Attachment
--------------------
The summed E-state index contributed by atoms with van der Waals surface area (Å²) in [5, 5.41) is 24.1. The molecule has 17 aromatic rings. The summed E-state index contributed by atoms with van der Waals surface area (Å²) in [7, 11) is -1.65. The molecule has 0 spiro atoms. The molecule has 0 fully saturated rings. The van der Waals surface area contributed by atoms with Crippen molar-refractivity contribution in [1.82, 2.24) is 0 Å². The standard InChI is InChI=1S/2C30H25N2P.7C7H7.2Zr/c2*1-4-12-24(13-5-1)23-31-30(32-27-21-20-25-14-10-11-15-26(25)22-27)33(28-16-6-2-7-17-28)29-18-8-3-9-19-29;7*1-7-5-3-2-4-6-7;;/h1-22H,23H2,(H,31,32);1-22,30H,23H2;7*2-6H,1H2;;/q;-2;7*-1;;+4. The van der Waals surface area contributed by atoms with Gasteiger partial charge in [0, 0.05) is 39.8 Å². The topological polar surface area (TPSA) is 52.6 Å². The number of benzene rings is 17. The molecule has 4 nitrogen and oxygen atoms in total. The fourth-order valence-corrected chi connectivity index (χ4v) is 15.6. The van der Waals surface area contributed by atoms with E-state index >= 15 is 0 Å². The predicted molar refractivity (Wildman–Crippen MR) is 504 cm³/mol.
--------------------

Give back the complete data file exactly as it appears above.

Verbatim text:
The summed E-state index contributed by atoms with van der Waals surface area (Å²) in [5, 5.41) is 24.1. The molecule has 17 aromatic rings. The summed E-state index contributed by atoms with van der Waals surface area (Å²) in [7, 11) is -1.65. The molecule has 0 spiro atoms. The molecule has 0 fully saturated rings. The van der Waals surface area contributed by atoms with Crippen molar-refractivity contribution in [1.82, 2.24) is 0 Å². The standard InChI is InChI=1S/2C30H25N2P.7C7H7.2Zr/c2*1-4-12-24(13-5-1)23-31-30(32-27-21-20-25-14-10-11-15-26(25)22-27)33(28-16-6-2-7-17-28)29-18-8-3-9-19-29;7*1-7-5-3-2-4-6-7;;/h1-22H,23H2,(H,31,32);1-22,30H,23H2;7*2-6H,1H2;;/q;-2;7*-1;;+4. The van der Waals surface area contributed by atoms with Gasteiger partial charge in [0, 0.05) is 39.8 Å². The topological polar surface area (TPSA) is 52.6 Å². The number of benzene rings is 17. The molecule has 4 nitrogen and oxygen atoms in total. The fourth-order valence-corrected chi connectivity index (χ4v) is 15.6. The van der Waals surface area contributed by atoms with E-state index >= 15 is 0 Å². The predicted molar refractivity (Wildman–Crippen MR) is 504 cm³/mol.